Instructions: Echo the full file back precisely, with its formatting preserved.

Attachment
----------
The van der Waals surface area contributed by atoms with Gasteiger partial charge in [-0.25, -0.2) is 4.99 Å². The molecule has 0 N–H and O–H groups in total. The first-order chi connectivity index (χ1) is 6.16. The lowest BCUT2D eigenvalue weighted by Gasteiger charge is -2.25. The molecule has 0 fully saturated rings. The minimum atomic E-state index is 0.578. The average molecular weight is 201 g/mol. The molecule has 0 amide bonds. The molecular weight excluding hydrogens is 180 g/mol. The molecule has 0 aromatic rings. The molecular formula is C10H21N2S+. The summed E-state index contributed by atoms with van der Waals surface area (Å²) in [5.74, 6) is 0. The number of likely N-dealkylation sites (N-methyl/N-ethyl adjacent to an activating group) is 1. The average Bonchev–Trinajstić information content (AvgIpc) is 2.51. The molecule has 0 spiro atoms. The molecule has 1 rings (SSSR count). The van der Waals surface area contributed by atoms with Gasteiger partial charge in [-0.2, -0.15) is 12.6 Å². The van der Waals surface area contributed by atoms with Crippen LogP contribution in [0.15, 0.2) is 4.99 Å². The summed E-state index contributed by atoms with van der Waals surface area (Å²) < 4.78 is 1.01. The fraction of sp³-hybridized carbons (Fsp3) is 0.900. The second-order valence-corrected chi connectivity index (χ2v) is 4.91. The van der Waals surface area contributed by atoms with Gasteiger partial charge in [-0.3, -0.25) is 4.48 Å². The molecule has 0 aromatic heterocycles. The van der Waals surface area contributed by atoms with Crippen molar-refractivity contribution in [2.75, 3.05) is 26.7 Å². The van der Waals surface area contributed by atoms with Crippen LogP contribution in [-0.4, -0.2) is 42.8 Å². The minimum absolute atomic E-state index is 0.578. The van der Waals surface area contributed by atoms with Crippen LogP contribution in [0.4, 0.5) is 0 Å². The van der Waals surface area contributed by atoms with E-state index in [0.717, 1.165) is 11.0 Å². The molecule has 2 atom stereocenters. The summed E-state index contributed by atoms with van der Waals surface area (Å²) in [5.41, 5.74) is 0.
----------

The van der Waals surface area contributed by atoms with Gasteiger partial charge in [-0.25, -0.2) is 4.99 Å². The molecule has 0 N–H and O–H groups in total. The first-order chi connectivity index (χ1) is 6.16. The lowest BCUT2D eigenvalue weighted by Gasteiger charge is -2.25. The molecule has 0 fully saturated rings. The minimum atomic E-state index is 0.578. The average molecular weight is 201 g/mol. The molecule has 0 amide bonds. The molecular weight excluding hydrogens is 180 g/mol. The molecule has 0 aromatic rings. The molecular formula is C10H21N2S+. The summed E-state index contributed by atoms with van der Waals surface area (Å²) in [5.74, 6) is 0. The number of likely N-dealkylation sites (N-methyl/N-ethyl adjacent to an activating group) is 1. The average Bonchev–Trinajstić information content (AvgIpc) is 2.51. The molecule has 0 spiro atoms. The molecule has 1 rings (SSSR count). The van der Waals surface area contributed by atoms with Gasteiger partial charge in [-0.2, -0.15) is 12.6 Å². The van der Waals surface area contributed by atoms with Crippen LogP contribution in [0.15, 0.2) is 4.99 Å². The summed E-state index contributed by atoms with van der Waals surface area (Å²) < 4.78 is 1.01. The fraction of sp³-hybridized carbons (Fsp3) is 0.900. The second-order valence-corrected chi connectivity index (χ2v) is 4.91. The van der Waals surface area contributed by atoms with Gasteiger partial charge in [-0.3, -0.25) is 4.48 Å². The molecule has 0 aromatic heterocycles. The van der Waals surface area contributed by atoms with Crippen molar-refractivity contribution in [2.75, 3.05) is 26.7 Å². The van der Waals surface area contributed by atoms with Crippen LogP contribution in [-0.4, -0.2) is 42.8 Å². The minimum absolute atomic E-state index is 0.578. The van der Waals surface area contributed by atoms with Crippen LogP contribution in [0.4, 0.5) is 0 Å². The van der Waals surface area contributed by atoms with E-state index in [0.717, 1.165) is 11.0 Å². The molecule has 2 atom stereocenters. The summed E-state index contributed by atoms with van der Waals surface area (Å²) in [5.41, 5.74) is 0.